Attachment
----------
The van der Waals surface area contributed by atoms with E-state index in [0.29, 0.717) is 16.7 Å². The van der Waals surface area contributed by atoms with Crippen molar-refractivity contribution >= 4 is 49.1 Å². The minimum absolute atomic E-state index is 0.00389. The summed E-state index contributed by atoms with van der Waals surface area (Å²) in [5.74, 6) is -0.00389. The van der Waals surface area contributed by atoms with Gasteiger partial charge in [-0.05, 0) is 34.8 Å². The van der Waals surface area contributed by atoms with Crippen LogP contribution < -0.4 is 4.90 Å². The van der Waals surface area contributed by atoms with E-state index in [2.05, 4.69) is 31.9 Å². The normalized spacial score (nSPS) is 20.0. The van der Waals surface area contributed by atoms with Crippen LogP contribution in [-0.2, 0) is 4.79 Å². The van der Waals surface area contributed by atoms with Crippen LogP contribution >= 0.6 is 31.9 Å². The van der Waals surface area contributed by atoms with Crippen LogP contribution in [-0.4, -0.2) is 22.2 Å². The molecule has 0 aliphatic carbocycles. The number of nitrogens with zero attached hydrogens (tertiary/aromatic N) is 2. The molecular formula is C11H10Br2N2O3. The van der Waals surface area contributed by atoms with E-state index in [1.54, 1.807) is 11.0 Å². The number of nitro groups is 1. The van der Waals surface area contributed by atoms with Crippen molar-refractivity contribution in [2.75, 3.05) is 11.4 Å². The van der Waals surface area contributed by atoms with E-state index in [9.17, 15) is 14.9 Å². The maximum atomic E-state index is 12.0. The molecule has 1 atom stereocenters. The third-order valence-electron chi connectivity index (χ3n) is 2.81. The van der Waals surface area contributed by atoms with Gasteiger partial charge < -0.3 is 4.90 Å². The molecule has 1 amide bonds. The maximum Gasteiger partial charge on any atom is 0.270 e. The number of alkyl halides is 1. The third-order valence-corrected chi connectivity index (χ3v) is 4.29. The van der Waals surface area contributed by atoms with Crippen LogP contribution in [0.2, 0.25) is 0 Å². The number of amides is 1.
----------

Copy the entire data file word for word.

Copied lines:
The van der Waals surface area contributed by atoms with E-state index in [0.29, 0.717) is 16.7 Å². The van der Waals surface area contributed by atoms with Crippen molar-refractivity contribution >= 4 is 49.1 Å². The minimum absolute atomic E-state index is 0.00389. The summed E-state index contributed by atoms with van der Waals surface area (Å²) in [5.74, 6) is -0.00389. The van der Waals surface area contributed by atoms with Gasteiger partial charge in [-0.05, 0) is 34.8 Å². The van der Waals surface area contributed by atoms with Crippen LogP contribution < -0.4 is 4.90 Å². The van der Waals surface area contributed by atoms with E-state index in [2.05, 4.69) is 31.9 Å². The normalized spacial score (nSPS) is 20.0. The van der Waals surface area contributed by atoms with Crippen LogP contribution in [-0.2, 0) is 4.79 Å². The van der Waals surface area contributed by atoms with Crippen LogP contribution >= 0.6 is 31.9 Å². The van der Waals surface area contributed by atoms with Crippen LogP contribution in [-0.4, -0.2) is 22.2 Å². The molecule has 0 aliphatic carbocycles. The number of nitrogens with zero attached hydrogens (tertiary/aromatic N) is 2. The molecular formula is C11H10Br2N2O3. The van der Waals surface area contributed by atoms with E-state index in [1.54, 1.807) is 11.0 Å². The number of nitro groups is 1. The van der Waals surface area contributed by atoms with Crippen molar-refractivity contribution in [2.75, 3.05) is 11.4 Å². The van der Waals surface area contributed by atoms with E-state index in [9.17, 15) is 14.9 Å². The maximum atomic E-state index is 12.0. The molecule has 1 atom stereocenters. The third-order valence-electron chi connectivity index (χ3n) is 2.81. The van der Waals surface area contributed by atoms with Gasteiger partial charge < -0.3 is 4.90 Å². The molecule has 1 amide bonds. The maximum Gasteiger partial charge on any atom is 0.270 e. The number of alkyl halides is 1. The third-order valence-corrected chi connectivity index (χ3v) is 4.29. The van der Waals surface area contributed by atoms with Crippen LogP contribution in [0.2, 0.25) is 0 Å². The number of amides is 1.